gateway to problem solving. Designed for readers who are
already familiar with GIS, this richly illustrated, full-color
book is aimed at intermediate-level undergraduate students,
postgraduate students, and busy professionals who need clear
and succinct information about this fast-developing technology."
Wiley or ESRI Press, 2010/2011, 560 pp., $79.20 (paperback),
Description from ESRI GISstore. Image used by permission.
GIS Tutorial 2: Spatial Analysis Workbook,
by Allen, 2nd Edition for ArcGIS 10
Includes CD_ROM w/ the necessary ArcGIS 10 software and data
Updated for ArcGIS Desktop 10, GIS Tutorial 2: Spatial Analysis Workbook,
Second Edition offers hands-on exercises to help GIS users at the intermediate
level continue to build problem-solving and analysis skills. Inspired by the ESRI
Guide to GIS Analysis book series, GIS Tutorial 2 provides a system for GIS
users to develop proficiency in various spatial analysis methods, including
location analysis; change over time, location, and value comparisons; geographic
distribution; pattern analysis; and cluster identification. ESRI Press, 2010,
340 pp., $71.96 (paperbook), ISBN: 9781589482586. Description from the ESRI
Press Catalog. Image used by permission.
Place Matters: Geospatial Tools for Marine Science, Conservation, and Management in the Pacific Northwest
edited by D.J. Wright and A.J. Scholz, Foreword by Sylvia Earle
on reserve at Valley Library
Many students taking this course have expressed an interest in marine
and coastal applications of GIS. If you are in this category you may
enjoy this supplemental text, especially as we approach the lectures on
3-D and 4-D GIS. Place Matters explores how marine GIS is contributing
to the understanding, management, and conservation of the shores and ocean of
the Pacific Northwest, which is becoming a hotbed of marine GIS development
and applications as scientists expand the use of this cutting-edge technology
to a variety of ocean science, policy, and management issues. With its unique
focus on the use of GIS to solve marine conservation problems, Place
Matters offers an important new resource for all who study and work
to protect the world's oceans. Oregon State University Press, 2005, 272 pp.,
$29.95 (list), ISBN: 0-87071-057-5.
We have a wonderful library on campus and Andrea Wirth is our subject
specialist for geosciences/GIS (541-737-9903). See also "Ask a Librarian"
You can access most of the library's databases at
from outside of the library or off campus.
Map resources are at
To obtain materials not in our collection, Interlibrary Loan forms
and journal articles can be found at osulibrary.orst.edu/ill/.
There is a single GIS workstation in the Valley Library on campus. To my
knowledge, it is running ArcGIS 9.x, Erdas Imagine 8.5, and TIGER
CTSI. Contact Andrea for access and use policies, as well as
information about updates to software that has been installed on this machine.
For undergrads enrolled in GEO 465, the midterm will be worth 30%, the
final 40%, and the labs 30%. For most grads enrolled in GEO 565, the midterm
will be worth 20%, the final 30%, the labs 20%, and an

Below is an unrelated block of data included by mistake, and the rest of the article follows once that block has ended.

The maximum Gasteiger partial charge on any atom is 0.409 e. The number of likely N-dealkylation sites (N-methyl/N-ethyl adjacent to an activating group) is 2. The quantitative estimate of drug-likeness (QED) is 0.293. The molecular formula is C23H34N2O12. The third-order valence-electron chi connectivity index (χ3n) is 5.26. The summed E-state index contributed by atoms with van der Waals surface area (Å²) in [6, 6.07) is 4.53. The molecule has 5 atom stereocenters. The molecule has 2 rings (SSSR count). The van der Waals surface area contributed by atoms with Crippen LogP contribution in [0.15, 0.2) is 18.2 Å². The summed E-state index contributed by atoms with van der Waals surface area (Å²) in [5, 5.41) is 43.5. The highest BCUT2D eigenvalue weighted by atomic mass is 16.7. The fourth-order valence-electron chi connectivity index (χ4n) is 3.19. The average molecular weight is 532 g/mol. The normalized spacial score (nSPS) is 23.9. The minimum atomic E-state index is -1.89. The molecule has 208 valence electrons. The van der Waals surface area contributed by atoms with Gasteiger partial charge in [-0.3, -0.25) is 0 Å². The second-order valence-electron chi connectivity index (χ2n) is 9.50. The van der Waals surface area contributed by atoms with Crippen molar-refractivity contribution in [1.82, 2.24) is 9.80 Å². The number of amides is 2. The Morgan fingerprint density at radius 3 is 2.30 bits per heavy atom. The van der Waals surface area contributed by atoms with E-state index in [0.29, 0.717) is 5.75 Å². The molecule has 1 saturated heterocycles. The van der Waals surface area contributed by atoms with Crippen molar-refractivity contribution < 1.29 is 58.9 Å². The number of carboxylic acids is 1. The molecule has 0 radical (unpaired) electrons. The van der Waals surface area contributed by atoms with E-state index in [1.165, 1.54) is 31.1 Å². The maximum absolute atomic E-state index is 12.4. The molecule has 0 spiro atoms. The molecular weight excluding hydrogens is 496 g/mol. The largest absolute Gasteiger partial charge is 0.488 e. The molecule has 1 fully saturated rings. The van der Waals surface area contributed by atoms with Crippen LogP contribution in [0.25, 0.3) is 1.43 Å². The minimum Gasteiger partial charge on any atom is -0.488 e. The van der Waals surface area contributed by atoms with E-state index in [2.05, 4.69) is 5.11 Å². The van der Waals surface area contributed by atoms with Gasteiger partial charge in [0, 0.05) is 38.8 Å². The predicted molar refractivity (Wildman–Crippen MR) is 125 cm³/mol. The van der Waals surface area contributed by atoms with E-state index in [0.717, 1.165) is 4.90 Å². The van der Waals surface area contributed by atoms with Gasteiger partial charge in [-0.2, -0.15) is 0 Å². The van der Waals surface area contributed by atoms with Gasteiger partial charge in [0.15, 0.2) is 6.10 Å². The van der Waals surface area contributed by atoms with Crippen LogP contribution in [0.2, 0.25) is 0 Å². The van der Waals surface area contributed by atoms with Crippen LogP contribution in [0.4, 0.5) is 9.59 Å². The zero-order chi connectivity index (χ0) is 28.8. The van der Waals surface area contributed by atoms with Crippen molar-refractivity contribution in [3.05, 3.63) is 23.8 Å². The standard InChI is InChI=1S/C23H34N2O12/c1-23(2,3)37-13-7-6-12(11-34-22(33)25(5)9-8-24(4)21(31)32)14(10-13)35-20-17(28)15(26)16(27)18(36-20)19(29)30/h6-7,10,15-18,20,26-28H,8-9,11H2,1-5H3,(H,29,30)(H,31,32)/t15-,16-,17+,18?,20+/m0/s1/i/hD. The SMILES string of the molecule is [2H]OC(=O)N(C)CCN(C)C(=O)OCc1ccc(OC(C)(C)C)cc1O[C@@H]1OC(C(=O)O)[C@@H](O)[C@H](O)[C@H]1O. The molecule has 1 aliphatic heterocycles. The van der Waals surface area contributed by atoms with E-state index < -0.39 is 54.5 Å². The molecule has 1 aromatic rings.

annotated bibliography on the web or 20-page term-paper 30%.
Sample Weighted Percentage Calculations:
where M = midterm score, F = final exam score, L = cumulative lab score
where M = midterm score, F = final exam score, L = cumulative lab score, P = term project
For the courageous graduate students in GEO 565 choosing the more difficult web mashup project option, the midterm will be worth 30%, the
labs 30%, and the project 40% (no final exam). Guidelines for the
projects and term paper can be found at dusk.geo.orst.edu/gis/projects.html.
End-of-the-Term Weighted Percentages for both GEO 465 and 565
(Letter grades are not assigned until the end of the term.)
- A = 95 -100
- A- = 90-94
- B+ = 85-89
- B = 80-84
- B- = 75-79
- C+ = 70-74
- C = 65-69
- C- = 60-64
- D+ = 55-59
Students are expected to be honest and ethical in their academic work.
Academic dishonesty is defined as an intentional act of deception in one of
the following areas:
For more information about academic integrity and the University's policies
and procedures in this area, please visit the Student Conduct
web site at:
- cheating - use or attempted use of unauthorized materials,
information or study aids
- fabrication - falsification or invention of any information
- assisting - helping another commit an act of academic dishonesty
- tampering - altering or interfering with evaluation instruments and
- plagiarism - representing the words or ideas of another person as
Students w/ Special Challenges
Students with documented disabilities who may need accommodations,
who have any emergency medical information the instructor should know
of, or who need special arrangements in the event of evacuation,
should make an appointment with the instructor as early as possible,
no later than the first week of the term. For further information
regarding accomodations for students with disabilities in this
class, please see the SSD web site at:
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Last update: January 4, 2011
© 1998-2011 Dawn Wright